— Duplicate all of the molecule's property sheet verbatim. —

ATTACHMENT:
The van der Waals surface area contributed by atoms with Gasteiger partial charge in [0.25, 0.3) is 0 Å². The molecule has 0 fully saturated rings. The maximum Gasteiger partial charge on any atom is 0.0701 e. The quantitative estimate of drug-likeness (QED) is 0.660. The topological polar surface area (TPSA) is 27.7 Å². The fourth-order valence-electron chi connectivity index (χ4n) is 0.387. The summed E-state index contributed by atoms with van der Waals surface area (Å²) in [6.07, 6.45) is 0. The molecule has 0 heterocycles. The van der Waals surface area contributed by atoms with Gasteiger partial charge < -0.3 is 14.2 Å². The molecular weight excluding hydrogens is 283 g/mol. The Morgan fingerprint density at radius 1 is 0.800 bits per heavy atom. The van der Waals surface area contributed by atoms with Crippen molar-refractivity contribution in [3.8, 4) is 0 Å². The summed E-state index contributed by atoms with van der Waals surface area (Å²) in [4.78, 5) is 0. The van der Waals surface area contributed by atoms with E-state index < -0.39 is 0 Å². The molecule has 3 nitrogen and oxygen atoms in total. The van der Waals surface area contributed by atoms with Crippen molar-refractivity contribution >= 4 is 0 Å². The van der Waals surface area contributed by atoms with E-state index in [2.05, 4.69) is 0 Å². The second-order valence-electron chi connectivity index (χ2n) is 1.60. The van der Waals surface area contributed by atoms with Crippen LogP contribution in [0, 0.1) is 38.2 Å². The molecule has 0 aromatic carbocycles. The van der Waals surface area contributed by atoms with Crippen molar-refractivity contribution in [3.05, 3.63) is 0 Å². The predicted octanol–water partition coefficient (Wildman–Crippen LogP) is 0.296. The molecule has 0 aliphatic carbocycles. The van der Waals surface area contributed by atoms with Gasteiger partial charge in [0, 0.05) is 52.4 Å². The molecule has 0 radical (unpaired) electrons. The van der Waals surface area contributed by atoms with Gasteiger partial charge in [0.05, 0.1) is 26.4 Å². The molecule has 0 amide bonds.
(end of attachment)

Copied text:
The van der Waals surface area contributed by atoms with Gasteiger partial charge in [0.25, 0.3) is 0 Å². The molecule has 0 fully saturated rings. The maximum Gasteiger partial charge on any atom is 0.0701 e. The quantitative estimate of drug-likeness (QED) is 0.660. The topological polar surface area (TPSA) is 27.7 Å². The fourth-order valence-electron chi connectivity index (χ4n) is 0.387. The summed E-state index contributed by atoms with van der Waals surface area (Å²) in [6.07, 6.45) is 0. The molecule has 0 heterocycles. The van der Waals surface area contributed by atoms with Gasteiger partial charge < -0.3 is 14.2 Å². The molecular weight excluding hydrogens is 283 g/mol. The Morgan fingerprint density at radius 1 is 0.800 bits per heavy atom. The van der Waals surface area contributed by atoms with Crippen molar-refractivity contribution in [3.8, 4) is 0 Å². The summed E-state index contributed by atoms with van der Waals surface area (Å²) in [4.78, 5) is 0. The van der Waals surface area contributed by atoms with E-state index < -0.39 is 0 Å². The molecule has 3 nitrogen and oxygen atoms in total. The van der Waals surface area contributed by atoms with Crippen molar-refractivity contribution >= 4 is 0 Å². The van der Waals surface area contributed by atoms with E-state index in [2.05, 4.69) is 0 Å². The second-order valence-electron chi connectivity index (χ2n) is 1.60. The van der Waals surface area contributed by atoms with Crippen LogP contribution in [0, 0.1) is 38.2 Å². The molecule has 0 aromatic carbocycles. The van der Waals surface area contributed by atoms with Crippen molar-refractivity contribution in [3.05, 3.63) is 0 Å². The predicted octanol–water partition coefficient (Wildman–Crippen LogP) is 0.296. The molecule has 0 aliphatic carbocycles. The van der Waals surface area contributed by atoms with Gasteiger partial charge in [0, 0.05) is 52.4 Å². The molecule has 0 radical (unpaired) electrons. The van der Waals surface area contributed by atoms with Gasteiger partial charge in [0.05, 0.1) is 26.4 Å². The molecule has 0 amide bonds.